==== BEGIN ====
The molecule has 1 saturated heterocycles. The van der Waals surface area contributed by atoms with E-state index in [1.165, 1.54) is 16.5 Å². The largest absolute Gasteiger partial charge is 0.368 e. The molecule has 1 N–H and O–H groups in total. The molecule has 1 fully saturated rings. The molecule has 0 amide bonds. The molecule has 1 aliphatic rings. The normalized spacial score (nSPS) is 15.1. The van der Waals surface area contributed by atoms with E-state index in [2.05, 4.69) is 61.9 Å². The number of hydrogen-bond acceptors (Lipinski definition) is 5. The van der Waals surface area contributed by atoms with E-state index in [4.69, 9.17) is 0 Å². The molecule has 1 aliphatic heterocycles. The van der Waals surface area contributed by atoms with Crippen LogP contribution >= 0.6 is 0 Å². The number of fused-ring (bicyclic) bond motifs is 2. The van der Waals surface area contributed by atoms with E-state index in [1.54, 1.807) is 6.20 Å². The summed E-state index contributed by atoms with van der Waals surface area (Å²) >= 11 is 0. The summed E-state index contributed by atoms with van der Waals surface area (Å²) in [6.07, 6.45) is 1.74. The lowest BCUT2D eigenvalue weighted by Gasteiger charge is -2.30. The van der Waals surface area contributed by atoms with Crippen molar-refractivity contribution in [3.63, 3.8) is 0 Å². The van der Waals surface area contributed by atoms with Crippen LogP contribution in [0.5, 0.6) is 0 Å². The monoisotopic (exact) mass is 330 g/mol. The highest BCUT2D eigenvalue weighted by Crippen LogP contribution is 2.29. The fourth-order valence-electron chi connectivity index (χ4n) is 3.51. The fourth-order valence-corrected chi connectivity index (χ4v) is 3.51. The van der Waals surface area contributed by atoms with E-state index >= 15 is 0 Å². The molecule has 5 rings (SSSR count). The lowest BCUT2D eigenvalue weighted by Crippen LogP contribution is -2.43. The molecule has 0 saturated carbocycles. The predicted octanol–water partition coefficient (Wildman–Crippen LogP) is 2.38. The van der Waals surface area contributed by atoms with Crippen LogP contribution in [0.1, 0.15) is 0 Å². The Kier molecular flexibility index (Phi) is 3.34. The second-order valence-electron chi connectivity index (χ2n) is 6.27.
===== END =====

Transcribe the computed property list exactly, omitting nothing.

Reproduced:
The molecule has 1 saturated heterocycles. The van der Waals surface area contributed by atoms with E-state index in [1.165, 1.54) is 16.5 Å². The largest absolute Gasteiger partial charge is 0.368 e. The molecule has 1 N–H and O–H groups in total. The molecule has 1 fully saturated rings. The molecule has 0 amide bonds. The molecule has 1 aliphatic rings. The normalized spacial score (nSPS) is 15.1. The van der Waals surface area contributed by atoms with E-state index in [2.05, 4.69) is 61.9 Å². The number of hydrogen-bond acceptors (Lipinski definition) is 5. The van der Waals surface area contributed by atoms with E-state index in [4.69, 9.17) is 0 Å². The molecule has 1 aliphatic heterocycles. The van der Waals surface area contributed by atoms with Crippen LogP contribution >= 0.6 is 0 Å². The number of fused-ring (bicyclic) bond motifs is 2. The van der Waals surface area contributed by atoms with E-state index in [1.54, 1.807) is 6.20 Å². The summed E-state index contributed by atoms with van der Waals surface area (Å²) >= 11 is 0. The summed E-state index contributed by atoms with van der Waals surface area (Å²) in [6.07, 6.45) is 1.74. The lowest BCUT2D eigenvalue weighted by Gasteiger charge is -2.30. The van der Waals surface area contributed by atoms with Crippen molar-refractivity contribution in [3.63, 3.8) is 0 Å². The van der Waals surface area contributed by atoms with Crippen LogP contribution in [0.5, 0.6) is 0 Å². The monoisotopic (exact) mass is 330 g/mol. The highest BCUT2D eigenvalue weighted by Crippen LogP contribution is 2.29. The fourth-order valence-electron chi connectivity index (χ4n) is 3.51. The fourth-order valence-corrected chi connectivity index (χ4v) is 3.51. The van der Waals surface area contributed by atoms with E-state index >= 15 is 0 Å². The molecule has 5 rings (SSSR count). The lowest BCUT2D eigenvalue weighted by Crippen LogP contribution is -2.43. The molecule has 0 saturated carbocycles. The predicted octanol–water partition coefficient (Wildman–Crippen LogP) is 2.38. The van der Waals surface area contributed by atoms with Crippen LogP contribution in [0.1, 0.15) is 0 Å². The Kier molecular flexibility index (Phi) is 3.34. The second-order valence-electron chi connectivity index (χ2n) is 6.27.